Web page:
A mother has called for a ban on suicide websites after an inquest heard that her son researched how to take his own life on the web after suffering homophobic bullying.
Ayden Keenan-Olson, 14, was found dead in his bed by his father, Tim Olson, at the family home in Colchester, Essex, on 14 March. He had taken an overdose of prescription drugs and left two suicide notes outlining the homophobic and racist bullying he had experienced at the Philip Morant School, an inquest in Chelmsford heard.
After his death, Ayden’s mother, the author and prominent child abuse campaigner Shy Keenan, said he had been “bullied to death”.
A police investigation found that, in the month leading up to his death, Ayden had bypassed settings on his computer to research suicide methods on the internet.
Mrs Keenan told the inquest yesterday: “My job is to protect kids online but I could not keep my own son safe.”
Essex coroner Caroline Beasley-Murray recorded that Ayden’s death was the result of suicide but said it was not her job to attribute blame.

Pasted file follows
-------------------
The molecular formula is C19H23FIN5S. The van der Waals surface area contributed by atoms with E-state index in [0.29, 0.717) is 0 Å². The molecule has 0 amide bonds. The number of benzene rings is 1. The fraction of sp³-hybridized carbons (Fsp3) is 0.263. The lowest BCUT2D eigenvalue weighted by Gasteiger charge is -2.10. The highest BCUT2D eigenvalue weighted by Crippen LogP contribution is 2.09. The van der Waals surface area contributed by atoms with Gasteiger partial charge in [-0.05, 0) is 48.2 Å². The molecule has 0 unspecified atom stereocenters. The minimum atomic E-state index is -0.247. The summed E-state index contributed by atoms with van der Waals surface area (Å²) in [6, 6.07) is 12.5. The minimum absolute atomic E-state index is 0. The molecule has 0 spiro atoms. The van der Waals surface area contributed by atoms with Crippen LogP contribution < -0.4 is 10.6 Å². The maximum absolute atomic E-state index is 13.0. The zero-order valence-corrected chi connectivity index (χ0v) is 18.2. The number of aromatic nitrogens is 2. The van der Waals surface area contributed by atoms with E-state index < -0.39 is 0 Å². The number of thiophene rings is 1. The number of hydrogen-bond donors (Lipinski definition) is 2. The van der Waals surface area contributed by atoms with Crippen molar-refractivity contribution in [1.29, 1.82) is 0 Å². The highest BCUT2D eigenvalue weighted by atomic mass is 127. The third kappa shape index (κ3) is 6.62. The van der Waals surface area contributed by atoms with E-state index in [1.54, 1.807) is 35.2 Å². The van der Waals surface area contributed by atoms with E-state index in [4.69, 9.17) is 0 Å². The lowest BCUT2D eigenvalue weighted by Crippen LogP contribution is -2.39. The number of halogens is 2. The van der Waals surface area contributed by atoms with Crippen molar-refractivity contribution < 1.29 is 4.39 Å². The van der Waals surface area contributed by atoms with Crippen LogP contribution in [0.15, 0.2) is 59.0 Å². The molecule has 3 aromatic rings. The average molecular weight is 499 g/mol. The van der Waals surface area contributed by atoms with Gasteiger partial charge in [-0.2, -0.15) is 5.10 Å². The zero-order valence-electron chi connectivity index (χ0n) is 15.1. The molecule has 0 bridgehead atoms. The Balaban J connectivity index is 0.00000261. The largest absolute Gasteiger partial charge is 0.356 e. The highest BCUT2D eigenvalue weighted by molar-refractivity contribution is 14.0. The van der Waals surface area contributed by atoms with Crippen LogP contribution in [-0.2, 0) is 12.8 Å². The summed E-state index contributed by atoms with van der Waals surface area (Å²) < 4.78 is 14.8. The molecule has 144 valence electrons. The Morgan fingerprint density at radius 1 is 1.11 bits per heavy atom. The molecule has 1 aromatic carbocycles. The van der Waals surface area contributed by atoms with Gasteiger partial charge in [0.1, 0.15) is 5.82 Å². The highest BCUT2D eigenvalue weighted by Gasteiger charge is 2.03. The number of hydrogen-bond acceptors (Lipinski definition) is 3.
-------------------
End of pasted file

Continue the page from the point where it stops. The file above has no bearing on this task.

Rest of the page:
Referring to suicide websites, she said: “The court regrets the influence that such sites have on young people.”
The inquest heard Ayden had attempted to take his own life six months earlier and the family believe he took prescription drugs from home and hid them at school.
The school’s headteacher confirmed Ayden reported up to 20 incidents of bullying since joining the school.
Breaking down in tears during her evidence Mrs Keenan said her son had been the target of violence and malicious allegations because pupils believed he was gay and because he was part-Japanese. Shortly before Christmas he told his family he thought he was gay. His mother said: “He said he was gay and had found somebody he thought he loved but it was not reciprocated. We didn’t care, we just loved him whatever.
“After Christmas it was like talking to a different boy– since he was able to say out loud to people that he was gay.”
She described Ayden as a sensitive child and a keen musician who had planned to start his own anti-bullying campaign.